Friday, May 1, 2020

MIlwaukee Road Steel Gondola 93100

After building state of the art plastic and resin kits in recent years, I felt it was time to build an “oldie” resulting in Ullrich, kit 931-1301, coming out of the to build inventory.  The kit is a white metal kit with manufacturer painted sides and lettered for Milwaukee Road Gondola 93100.  The gondola in this kit with changes builds into a very good stand in for the prototype since it does not have  dreadnaught ends like the prototype.

Ulrich painted and lettered sides.
(Click or tap on this or any photo to enlarge.)

The prototype was one of Milwaukee Road (MILW), class GS, 200 all steel cars assigned to series 93007 to 93206.  These cars had fixed sides and ends with sixteen (16) individually operated  drop doors hinged at the center sill.  In the early 1950’s the MILW converted some of these gondolas into low cost chip cars by adding  wood extensions.  A photo of a Milwaukee Road gondola in this series, MILW 93093, can be found in Milwaukee Road Color Guide to Freight and Passenger Equipment, Volume 2 (Morning Sun Books, Inc., 2000). A reproduction  by the National Model Railroad Association of  the January 1953 Official Railway Equipment Register shows 165 in general service.

No underframe to build as it is a white metal casting with ends attached.  As with any kit the flash has to be removed.  A scalpel with old blade, file and Dremel tools with diamond cutting disk and grinding bit were used to complete the task.  I did wear eye protection while performing any cutting or grinding task.  Once the flash was removed, I installed the insulated bushings into the metal underframe and tapped them for 2-56 screws.

Kit instructions show insulated bushings,
underframe with ends and floor plate.

 Next, the drop doors were installed in a closed position on the floor pan with gel CA rather than the underframe as instructions show.  The doors designed to actually operate can be installed as working doors if you design a method to keep them closed when car is in service.  When all doors were installed the floor pan was glued to the underframe.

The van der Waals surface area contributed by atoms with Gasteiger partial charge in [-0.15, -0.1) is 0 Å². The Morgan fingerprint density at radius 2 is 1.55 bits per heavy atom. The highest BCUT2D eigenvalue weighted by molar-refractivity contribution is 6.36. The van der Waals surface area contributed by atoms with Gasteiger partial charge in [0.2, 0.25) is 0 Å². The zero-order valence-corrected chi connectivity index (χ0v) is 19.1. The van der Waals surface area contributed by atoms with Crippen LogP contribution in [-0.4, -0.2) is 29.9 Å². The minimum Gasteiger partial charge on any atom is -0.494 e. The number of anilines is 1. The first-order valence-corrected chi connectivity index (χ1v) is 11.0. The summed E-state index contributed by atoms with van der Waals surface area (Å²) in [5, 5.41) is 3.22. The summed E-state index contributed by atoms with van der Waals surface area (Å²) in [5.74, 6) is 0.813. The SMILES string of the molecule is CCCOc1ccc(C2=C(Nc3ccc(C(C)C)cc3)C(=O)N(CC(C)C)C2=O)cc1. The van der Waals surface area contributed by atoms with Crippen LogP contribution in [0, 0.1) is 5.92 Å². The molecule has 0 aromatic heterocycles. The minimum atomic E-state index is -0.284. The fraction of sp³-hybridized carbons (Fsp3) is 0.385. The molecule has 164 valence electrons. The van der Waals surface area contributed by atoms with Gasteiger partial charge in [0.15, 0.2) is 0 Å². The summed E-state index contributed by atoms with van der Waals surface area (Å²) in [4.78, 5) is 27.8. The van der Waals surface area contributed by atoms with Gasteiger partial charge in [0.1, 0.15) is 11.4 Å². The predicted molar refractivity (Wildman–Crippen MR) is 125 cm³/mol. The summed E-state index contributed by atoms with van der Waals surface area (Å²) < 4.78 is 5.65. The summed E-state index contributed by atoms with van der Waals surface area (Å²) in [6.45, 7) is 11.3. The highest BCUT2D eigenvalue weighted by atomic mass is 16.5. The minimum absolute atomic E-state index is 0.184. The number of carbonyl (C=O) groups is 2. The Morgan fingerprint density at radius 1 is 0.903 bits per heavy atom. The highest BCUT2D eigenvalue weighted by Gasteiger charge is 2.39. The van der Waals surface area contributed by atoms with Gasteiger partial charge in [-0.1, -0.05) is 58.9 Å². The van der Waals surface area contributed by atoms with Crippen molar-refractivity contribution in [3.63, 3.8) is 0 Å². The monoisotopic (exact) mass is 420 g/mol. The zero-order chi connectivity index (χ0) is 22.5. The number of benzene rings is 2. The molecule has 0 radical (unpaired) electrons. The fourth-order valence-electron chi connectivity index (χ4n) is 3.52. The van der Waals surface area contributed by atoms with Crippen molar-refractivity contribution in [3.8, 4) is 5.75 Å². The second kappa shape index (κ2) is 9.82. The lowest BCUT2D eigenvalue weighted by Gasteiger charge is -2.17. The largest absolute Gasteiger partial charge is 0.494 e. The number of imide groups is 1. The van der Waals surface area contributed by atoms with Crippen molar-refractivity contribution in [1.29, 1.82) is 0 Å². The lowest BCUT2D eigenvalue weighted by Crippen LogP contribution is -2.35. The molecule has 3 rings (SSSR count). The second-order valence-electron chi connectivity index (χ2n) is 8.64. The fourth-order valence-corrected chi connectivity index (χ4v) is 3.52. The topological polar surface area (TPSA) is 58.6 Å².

Drop doors glued to floor pan.

Side view of floor pan glued to frame.

Next, I installed Kadee #262 Narrow whisker snap-together grearboxes into the cast coupler pockets on the underframe after removal of mounting post for kit provided metal coupler cover.    An easy install since the Kadee coupler box fit without further alteration to the metal coupler box.  Accurail  ARA cast steel with spring plank trucks with InterMountain 33” metal wheels were installed with Fastenal 2-56 x 1/4” screws.  

Coupler boxes and trucks installed.

Next I installed the sides which requires just a little bending to accomplish.  With the sides in place, the car was placed on a digital scale to find the car’s weight.  The digital scale read 4.6 ounces making the car on the heavy side.

Sides installed.

Before starting to add the detail items to the car I wanted the white metal primed. Therefore, I hand brushed all non-painted white metal areas with Vallejo Surface Primer, 70.601.  If I had wanted to spray the primer I would have done it prior to adding the sides.

Vallejo Surface Primer showing on floor pan with drop doors.

The primer drys quickly so I was able to hand brush the primed areas except for the interior in a couple of hours.  I was able to match manufacture’s paint with Vallejo Model Color Mahogany Brown 70.846, two drops in a water bottle cap to which was added a very tiny drop of Vallejo Model Color Calvary Brown 70.982.  The tiny drop was that formed on the tip of a round toothpick inserted into one drop of the Calvary Brown placed into another water bottle cap.  I mix paint in small batches using drops as  I can create the same paint mix and very little paint is required to cover small areas or added details.

White metal primed areas painted.

On the sides the sill steps were not correct per prototype photo so I cut off the rungs and straightened the remaining sides.  I used Detail Associates #2524, .010” x .030” brass flat bar stock to make new rungs.  Cast metal grab irons were ground off with grinding bit in Dremel tool.  On the “B” end side Grandt Line #5124, Freight Car Ladders were installed.   The same ladder is available as Tichy Train Group (Tichy) #3065 with 14” rung spacing.  On the “A” end side Red Caboose plastic grab irons from the parts box were glued in place with gel CA.

Metal cast grab irons ground off and new sill steps installed.

Ladders installed.